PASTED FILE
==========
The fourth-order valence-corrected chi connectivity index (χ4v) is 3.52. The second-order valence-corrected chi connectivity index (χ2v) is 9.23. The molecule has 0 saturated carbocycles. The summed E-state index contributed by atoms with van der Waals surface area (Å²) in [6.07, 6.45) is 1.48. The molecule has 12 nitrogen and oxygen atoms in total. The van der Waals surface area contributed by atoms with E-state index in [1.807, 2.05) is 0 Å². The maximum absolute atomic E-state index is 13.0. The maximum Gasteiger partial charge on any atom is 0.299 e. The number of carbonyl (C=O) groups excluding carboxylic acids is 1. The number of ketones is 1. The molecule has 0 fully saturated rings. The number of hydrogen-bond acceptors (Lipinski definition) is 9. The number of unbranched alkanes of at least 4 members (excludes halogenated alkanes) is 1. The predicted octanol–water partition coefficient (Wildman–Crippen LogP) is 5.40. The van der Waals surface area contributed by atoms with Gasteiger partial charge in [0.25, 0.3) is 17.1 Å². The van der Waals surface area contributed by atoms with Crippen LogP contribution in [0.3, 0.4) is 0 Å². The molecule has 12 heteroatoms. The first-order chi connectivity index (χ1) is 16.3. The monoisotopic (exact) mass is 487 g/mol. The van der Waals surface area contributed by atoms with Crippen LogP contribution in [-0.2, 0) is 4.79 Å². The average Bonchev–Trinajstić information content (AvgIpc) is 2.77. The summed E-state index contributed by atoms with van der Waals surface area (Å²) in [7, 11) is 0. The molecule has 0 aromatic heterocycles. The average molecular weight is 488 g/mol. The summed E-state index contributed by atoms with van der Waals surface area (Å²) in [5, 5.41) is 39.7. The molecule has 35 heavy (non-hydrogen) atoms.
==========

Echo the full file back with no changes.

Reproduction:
The fourth-order valence-corrected chi connectivity index (χ4v) is 3.52. The second-order valence-corrected chi connectivity index (χ2v) is 9.23. The molecule has 0 saturated carbocycles. The summed E-state index contributed by atoms with van der Waals surface area (Å²) in [6.07, 6.45) is 1.48. The molecule has 12 nitrogen and oxygen atoms in total. The van der Waals surface area contributed by atoms with E-state index in [1.807, 2.05) is 0 Å². The maximum absolute atomic E-state index is 13.0. The maximum Gasteiger partial charge on any atom is 0.299 e. The number of carbonyl (C=O) groups excluding carboxylic acids is 1. The number of ketones is 1. The molecule has 0 fully saturated rings. The number of hydrogen-bond acceptors (Lipinski definition) is 9. The number of unbranched alkanes of at least 4 members (excludes halogenated alkanes) is 1. The predicted octanol–water partition coefficient (Wildman–Crippen LogP) is 5.40. The van der Waals surface area contributed by atoms with Gasteiger partial charge in [0.25, 0.3) is 17.1 Å². The van der Waals surface area contributed by atoms with Crippen LogP contribution in [0.3, 0.4) is 0 Å². The molecule has 12 heteroatoms. The first-order chi connectivity index (χ1) is 16.3. The monoisotopic (exact) mass is 487 g/mol. The van der Waals surface area contributed by atoms with Crippen LogP contribution in [-0.2, 0) is 4.79 Å². The average Bonchev–Trinajstić information content (AvgIpc) is 2.77. The summed E-state index contributed by atoms with van der Waals surface area (Å²) in [7, 11) is 0. The molecule has 0 aromatic heterocycles. The average molecular weight is 488 g/mol. The summed E-state index contributed by atoms with van der Waals surface area (Å²) in [5, 5.41) is 39.7. The molecule has 35 heavy (non-hydrogen) atoms.